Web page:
August 10th, 2017 Chris

Wine not?

With less than a day until we kick off 2017’s serving of VWOAP, it feels like my muscle memory has kicked itself up a notch: fingers ready to grip burgers, arms flexed to lift many pints, feet tingling with the most efficient routes between eateries. I had the good fortune of being given a head start by previewing a few Festival Dishes and their matching Wellington Wine Country vinos last week: a new kid on the block, and a Wellington institution.  

Bambuchi

Hidden away in a former tattoo parlour in Haitaitai, Bambuchi is an exciting new addition to Wellington and the VWOAP family. Co-owner Lindsay Phillips (who also runs Coolsville Trading Post across the street) wanted to bring something different to Haitaitai with a little more ambience and flair to set itself apart from what else is on offer in the area. Lindsay and her team have completely refitted the space with a Balinese makeover (complete with barstools made form up-cycled petrol cans) that gives it a slightly edgy but welcoming character.

Lindsay describes Bambuchi’s fare as “fine dining tapas” – dishes designed to be shared that are served as soon as they’re ready, making it the perfect place for a relaxed dinner where you can let the evening pass by. The menu makes the most of seasonal produce and is backed up by an excellent wine and beer selection, including some that you won’t find anywhere else. In the scant few months since it first opened its doors, Bambuchi has been a hit with locals and those from neighbouring suburbs. It’s received rave reviews and earning its fair share of regulars.

On the night that I visited, chef Ketan Pundir was still trialing different ways to plate the VWOAP dishes, taking extra care to present each one in the best possible way. That’s one of the first things you notice about the dishes at Bambuchi – the presentation is impeccable and very deliberate.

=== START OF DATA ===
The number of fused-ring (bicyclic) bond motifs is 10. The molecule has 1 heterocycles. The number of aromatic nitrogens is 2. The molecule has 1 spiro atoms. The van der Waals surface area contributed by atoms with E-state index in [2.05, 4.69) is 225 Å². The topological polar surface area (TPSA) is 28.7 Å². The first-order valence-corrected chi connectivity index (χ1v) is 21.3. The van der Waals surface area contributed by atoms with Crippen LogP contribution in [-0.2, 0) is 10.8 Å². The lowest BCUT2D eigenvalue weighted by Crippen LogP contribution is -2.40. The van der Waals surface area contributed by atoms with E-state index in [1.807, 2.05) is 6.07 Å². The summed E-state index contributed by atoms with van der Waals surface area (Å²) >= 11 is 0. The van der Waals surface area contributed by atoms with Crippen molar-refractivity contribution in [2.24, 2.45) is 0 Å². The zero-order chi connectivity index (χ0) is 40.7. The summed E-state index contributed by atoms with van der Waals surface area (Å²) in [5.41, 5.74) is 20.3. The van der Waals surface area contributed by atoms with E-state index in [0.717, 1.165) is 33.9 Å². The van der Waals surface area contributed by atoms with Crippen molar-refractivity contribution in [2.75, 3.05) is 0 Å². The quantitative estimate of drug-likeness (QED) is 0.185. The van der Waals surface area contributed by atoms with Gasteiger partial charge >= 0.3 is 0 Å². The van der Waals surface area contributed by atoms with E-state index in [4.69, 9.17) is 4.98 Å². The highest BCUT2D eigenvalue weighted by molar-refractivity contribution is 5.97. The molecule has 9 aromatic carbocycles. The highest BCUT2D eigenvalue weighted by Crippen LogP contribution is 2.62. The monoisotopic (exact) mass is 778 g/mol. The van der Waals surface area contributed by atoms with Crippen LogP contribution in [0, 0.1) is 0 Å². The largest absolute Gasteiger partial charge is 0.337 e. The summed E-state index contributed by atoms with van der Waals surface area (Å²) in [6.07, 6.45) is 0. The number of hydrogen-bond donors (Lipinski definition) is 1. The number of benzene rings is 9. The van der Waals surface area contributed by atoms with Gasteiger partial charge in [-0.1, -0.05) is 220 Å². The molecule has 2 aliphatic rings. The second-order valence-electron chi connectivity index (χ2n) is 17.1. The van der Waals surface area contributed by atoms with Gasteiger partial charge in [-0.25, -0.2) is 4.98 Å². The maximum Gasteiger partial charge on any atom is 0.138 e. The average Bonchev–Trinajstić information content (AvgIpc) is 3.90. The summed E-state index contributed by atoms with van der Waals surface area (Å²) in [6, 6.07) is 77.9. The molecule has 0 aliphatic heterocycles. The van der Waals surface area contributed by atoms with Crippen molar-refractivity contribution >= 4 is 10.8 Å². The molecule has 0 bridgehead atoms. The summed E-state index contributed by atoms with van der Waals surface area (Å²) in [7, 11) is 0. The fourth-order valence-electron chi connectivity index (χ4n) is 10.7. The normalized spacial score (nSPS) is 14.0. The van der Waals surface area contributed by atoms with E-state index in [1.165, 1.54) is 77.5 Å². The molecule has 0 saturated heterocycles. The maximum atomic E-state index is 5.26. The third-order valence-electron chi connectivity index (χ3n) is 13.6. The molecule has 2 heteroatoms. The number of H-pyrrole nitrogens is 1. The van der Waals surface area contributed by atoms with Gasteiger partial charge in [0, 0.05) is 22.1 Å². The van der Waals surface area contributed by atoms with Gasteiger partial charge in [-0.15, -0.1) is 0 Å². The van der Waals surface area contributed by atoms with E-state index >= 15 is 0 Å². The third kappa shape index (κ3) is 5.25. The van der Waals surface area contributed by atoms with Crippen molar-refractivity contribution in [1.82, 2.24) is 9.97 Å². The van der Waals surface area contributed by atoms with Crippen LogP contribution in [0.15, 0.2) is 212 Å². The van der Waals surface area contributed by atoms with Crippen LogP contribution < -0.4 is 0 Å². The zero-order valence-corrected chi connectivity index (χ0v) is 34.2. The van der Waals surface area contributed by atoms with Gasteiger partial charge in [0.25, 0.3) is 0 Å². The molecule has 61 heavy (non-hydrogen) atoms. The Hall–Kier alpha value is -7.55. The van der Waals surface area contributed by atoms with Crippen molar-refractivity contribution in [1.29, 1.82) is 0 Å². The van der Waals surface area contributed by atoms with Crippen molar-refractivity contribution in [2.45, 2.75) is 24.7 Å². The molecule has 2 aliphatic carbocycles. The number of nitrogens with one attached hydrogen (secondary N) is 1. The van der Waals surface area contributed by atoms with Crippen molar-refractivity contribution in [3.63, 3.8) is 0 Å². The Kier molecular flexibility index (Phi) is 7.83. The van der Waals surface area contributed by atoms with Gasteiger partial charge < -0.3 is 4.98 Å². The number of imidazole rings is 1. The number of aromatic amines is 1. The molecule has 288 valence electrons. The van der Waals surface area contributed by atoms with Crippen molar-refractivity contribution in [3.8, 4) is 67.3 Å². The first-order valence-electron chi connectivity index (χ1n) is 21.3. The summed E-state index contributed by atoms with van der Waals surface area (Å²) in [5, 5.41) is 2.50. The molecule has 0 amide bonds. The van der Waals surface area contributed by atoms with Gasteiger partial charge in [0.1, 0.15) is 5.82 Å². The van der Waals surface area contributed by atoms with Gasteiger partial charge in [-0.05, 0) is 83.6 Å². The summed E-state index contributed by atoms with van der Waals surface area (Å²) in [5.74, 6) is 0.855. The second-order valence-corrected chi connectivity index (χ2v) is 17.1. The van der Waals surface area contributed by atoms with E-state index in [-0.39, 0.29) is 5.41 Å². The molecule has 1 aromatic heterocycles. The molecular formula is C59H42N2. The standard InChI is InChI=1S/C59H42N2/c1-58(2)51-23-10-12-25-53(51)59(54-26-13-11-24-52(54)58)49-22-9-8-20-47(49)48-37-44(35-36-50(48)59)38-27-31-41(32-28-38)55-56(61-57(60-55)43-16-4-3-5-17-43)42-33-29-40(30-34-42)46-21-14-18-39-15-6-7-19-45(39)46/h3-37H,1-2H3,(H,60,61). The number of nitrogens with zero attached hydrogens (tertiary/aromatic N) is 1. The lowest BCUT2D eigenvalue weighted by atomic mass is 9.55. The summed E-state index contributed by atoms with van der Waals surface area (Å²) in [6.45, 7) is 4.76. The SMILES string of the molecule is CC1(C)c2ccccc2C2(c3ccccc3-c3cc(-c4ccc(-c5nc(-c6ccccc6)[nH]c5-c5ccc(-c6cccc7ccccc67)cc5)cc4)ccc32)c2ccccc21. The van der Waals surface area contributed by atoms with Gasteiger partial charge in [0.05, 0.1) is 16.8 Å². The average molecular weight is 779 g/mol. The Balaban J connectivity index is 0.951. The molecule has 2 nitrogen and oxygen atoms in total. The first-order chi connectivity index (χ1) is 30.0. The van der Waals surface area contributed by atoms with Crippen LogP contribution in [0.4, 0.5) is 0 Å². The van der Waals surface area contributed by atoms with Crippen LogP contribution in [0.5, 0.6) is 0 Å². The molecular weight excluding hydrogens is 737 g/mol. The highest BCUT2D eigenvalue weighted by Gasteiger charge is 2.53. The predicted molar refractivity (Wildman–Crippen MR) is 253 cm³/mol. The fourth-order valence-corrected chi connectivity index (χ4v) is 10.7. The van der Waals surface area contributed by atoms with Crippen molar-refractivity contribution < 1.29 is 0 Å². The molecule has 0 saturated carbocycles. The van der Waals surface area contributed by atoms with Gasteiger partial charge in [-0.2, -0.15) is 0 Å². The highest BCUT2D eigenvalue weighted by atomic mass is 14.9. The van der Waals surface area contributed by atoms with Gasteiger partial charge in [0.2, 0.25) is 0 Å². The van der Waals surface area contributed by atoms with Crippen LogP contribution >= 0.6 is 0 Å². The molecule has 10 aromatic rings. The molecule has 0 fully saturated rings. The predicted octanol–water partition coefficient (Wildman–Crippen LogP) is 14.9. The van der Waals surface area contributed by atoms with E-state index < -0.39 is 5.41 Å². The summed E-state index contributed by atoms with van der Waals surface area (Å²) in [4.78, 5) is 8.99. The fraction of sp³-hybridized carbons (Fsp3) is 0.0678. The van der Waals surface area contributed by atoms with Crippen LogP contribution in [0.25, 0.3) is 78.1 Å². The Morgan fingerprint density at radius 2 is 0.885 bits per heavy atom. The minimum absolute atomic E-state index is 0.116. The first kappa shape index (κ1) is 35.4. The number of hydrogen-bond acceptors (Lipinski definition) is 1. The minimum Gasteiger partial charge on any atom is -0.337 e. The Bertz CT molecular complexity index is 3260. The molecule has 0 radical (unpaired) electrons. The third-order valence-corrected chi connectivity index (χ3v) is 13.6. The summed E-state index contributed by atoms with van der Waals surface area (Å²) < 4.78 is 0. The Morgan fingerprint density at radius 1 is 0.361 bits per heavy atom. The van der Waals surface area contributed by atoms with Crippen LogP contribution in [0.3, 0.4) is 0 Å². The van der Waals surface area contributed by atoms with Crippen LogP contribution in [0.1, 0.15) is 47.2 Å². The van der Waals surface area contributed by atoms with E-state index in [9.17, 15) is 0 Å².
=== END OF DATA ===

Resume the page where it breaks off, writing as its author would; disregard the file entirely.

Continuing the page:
For their Festival Dish, Bambuchi are serving lamb wrapped in taro leaf, kumara, and a marrow and horopito jus. The lamb is cold smoked and shredded before being wrapped and slow-cooked in taro leaves. It’s full of flavour and melts in your mouth, and the smokiness emphasises the natural flavour of the lamb without overwhelming your palette.  The lamb is accompanied by kumara two ways – charred chards and a puree, giving the dish texture and a homely, comforting vibe. 

I also tried the vegetarian main option – the Beet Wellington (get it?!) – a glistening crimson chunk of beetroot wrapped in buttery pastry and drizzled in a beetroot jus. Instead of the traditional mushroom filling they’ve gone with silverbeet for extra beet action, and the dish is finished off with smoked fig chutney and pickled mushrooms. The sweet spiciness of the chutney and the tartness of the pickled mushroom offset the earthiness of the beetroot. There's no denying it – this is where my heart beets now.

Both dishes are matched with the Schubert 2016 Pinot Noir - straight out of Wellington's very own wine country - which complements each with its peppery notes and dry finish. Its clean acidity cuts through the fat of the lamb, whereas its lightness matches well with the sweeter flavours in the Beet Wellington. I don’t usually go for a red wine when I’m eating, but when I do I tend to go for something lighter so that it doesn’t overpower the flavours of whatever I’m eating, and this Schubert Pinot Noir is an excellent choice for the carefully balanced flavours of each dish.